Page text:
Activists Protest Growing Number of Cruise Ships in Monterey Bay, Despite Protocols
This article was originally published by the Monterey County Weekly.
Protesters who gathered at San Carlos Beach in Monterey on Sunday, Feb. 10 didn’t mind getting wet. They were there to paddle and kayak out into the water, after all, so a little bit of rain wasn’t going to stop them.
More than 100 people turned out to bring attention to the increasing number of cruise ships scheduled to stop in the Monterey Bay National Marine Sanctuary this year. Eighteen are scheduled for 2019, up from 11 in 2018, and 13 in 2017. Twenty ships are already scheduled to visit Monterey in 2020.
The cruise ships, which stop in Monterey between winters in Baja California and summers in Alaska, anchor outside Monterey Harbor and ferry passengers to shore via tenders, bringing with them an economic boost during tourism’s slow shoulder seasons.
Brent Allen organized the protest based on three concerns: air pollution (emissions from ships being blown onshore), water pollution (potential for accidental discharges) and noise pollution (potential effects on marine mammals).
But such concerns have already been accounted for, officials say. Monterey Harbormaster John Haynes cites sanctuary regulations that cruise ships must abide by in order to visit Monterey Bay.
They must anchor in one of two sandy spots, designated for their minimal impact on underwater reefs. The ships must also be driven by a bar pilot, a specialized captain who is familiar with local hazards and certified to navigate large ships in Monterey Bay.
When ships are anchored offshore they are required to burn clean diesel – similar to the fuel used by cars and trucks – which has fewer pollutants than the bunker oil which is burned out at sea. Additionally, the only discharges cruise ships are permitted to make is of coolant water used on the engine or the generator.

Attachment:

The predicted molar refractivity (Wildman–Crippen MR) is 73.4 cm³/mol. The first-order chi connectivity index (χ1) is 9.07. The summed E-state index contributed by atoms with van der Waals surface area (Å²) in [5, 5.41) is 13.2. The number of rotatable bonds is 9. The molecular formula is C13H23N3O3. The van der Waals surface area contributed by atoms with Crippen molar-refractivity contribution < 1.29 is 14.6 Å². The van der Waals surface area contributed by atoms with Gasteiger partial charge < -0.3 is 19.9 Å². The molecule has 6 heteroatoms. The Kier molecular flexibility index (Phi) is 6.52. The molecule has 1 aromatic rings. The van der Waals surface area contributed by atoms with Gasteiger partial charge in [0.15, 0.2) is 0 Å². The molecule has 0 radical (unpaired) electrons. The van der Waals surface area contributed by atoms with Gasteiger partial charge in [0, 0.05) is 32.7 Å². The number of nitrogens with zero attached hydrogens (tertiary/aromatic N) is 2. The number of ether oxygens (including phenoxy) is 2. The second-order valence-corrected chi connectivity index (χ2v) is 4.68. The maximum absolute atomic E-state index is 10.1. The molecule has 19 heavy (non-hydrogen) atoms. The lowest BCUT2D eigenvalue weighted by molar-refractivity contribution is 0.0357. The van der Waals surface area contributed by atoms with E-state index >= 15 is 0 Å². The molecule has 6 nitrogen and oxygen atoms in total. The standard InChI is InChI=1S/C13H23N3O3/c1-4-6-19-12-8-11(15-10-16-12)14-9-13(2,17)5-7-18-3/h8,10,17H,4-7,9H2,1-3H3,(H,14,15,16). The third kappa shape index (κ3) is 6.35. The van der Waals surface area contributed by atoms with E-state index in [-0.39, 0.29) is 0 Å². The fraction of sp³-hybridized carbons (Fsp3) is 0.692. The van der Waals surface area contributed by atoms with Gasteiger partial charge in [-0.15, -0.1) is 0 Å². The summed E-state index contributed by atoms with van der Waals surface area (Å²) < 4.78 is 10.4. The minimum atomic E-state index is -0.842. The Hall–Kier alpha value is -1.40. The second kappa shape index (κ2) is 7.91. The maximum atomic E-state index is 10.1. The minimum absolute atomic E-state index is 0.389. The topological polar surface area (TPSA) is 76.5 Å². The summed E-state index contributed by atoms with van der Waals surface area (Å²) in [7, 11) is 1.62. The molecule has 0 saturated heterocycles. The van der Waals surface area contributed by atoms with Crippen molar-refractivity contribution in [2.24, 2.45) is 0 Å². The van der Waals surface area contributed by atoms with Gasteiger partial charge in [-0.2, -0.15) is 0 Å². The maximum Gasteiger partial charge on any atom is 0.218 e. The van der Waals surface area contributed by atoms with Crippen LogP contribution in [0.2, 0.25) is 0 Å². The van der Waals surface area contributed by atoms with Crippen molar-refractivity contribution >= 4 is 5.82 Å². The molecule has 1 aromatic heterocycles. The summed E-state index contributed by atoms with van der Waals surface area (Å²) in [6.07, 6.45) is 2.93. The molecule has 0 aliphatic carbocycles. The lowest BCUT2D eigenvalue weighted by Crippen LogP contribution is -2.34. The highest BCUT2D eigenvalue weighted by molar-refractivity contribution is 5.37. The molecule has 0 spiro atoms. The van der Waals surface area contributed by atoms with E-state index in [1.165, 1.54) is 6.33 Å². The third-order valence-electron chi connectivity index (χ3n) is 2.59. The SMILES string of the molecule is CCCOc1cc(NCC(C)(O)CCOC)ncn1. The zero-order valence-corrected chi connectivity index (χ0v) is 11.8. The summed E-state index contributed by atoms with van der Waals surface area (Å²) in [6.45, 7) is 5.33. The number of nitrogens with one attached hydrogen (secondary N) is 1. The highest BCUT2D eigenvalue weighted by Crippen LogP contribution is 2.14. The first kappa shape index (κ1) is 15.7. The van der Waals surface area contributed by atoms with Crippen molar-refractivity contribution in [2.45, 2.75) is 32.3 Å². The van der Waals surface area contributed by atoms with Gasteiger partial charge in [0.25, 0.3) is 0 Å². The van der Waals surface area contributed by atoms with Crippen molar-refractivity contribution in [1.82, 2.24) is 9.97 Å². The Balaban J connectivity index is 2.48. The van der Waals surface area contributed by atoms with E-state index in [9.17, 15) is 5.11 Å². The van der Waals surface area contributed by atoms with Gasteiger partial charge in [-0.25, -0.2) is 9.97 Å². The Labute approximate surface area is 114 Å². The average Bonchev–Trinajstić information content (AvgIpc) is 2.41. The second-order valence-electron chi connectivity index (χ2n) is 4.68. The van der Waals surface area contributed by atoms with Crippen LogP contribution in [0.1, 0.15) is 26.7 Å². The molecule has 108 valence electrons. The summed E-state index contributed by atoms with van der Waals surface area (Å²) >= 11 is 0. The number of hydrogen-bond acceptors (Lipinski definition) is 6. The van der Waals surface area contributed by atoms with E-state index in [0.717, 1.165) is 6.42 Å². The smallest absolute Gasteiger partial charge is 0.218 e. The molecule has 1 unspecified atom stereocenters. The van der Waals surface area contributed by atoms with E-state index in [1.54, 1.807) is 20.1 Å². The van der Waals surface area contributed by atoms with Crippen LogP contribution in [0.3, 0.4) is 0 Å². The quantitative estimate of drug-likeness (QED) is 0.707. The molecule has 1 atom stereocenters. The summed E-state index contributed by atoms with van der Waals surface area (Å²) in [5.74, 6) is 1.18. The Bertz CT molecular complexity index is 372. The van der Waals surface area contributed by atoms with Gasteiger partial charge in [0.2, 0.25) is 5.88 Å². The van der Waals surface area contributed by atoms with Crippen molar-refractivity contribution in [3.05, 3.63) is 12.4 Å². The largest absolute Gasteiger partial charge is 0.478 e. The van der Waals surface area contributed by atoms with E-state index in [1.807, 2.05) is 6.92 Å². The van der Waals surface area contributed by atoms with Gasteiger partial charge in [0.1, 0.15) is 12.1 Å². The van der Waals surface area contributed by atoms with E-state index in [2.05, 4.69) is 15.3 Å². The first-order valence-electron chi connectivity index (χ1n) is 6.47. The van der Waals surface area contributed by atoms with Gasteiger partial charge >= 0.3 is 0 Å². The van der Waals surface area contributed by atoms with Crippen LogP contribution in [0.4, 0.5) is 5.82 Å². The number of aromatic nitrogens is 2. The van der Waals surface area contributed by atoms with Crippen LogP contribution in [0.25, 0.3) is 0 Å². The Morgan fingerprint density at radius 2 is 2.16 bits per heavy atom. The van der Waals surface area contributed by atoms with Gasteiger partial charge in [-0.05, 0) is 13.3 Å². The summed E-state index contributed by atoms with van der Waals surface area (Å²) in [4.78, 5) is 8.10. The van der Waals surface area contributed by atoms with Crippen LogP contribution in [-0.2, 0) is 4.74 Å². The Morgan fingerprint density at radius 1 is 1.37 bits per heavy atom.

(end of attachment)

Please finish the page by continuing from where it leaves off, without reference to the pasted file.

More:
Haynes says cruise ships pose no additional threat that marine mammals don’t already face from the dozen or so ships of similar size that pass through the sanctuary – which extends about 33 miles offshore – daily. One difference is that cruise ships are visible from shore.
“I’m pretty proud of our current program,” Haynes says. “If there are any other ideas for how we could do things differently to improve, we’re open to it. If I thought that this industry was putting the sanctuary at risk, I wouldn’t be doing it.”
The Artania, a 1,260-passenger ship operated by German-based Phoenix Reisen, was scheduled to arrive at 11:30am on the day of the protest, but canceled its arrival due to inclement weather.
Still, Allen called the event a success: “It’s easy for this issue to get drowned out,” he says. “Someone has to speak up for the sanctuary.”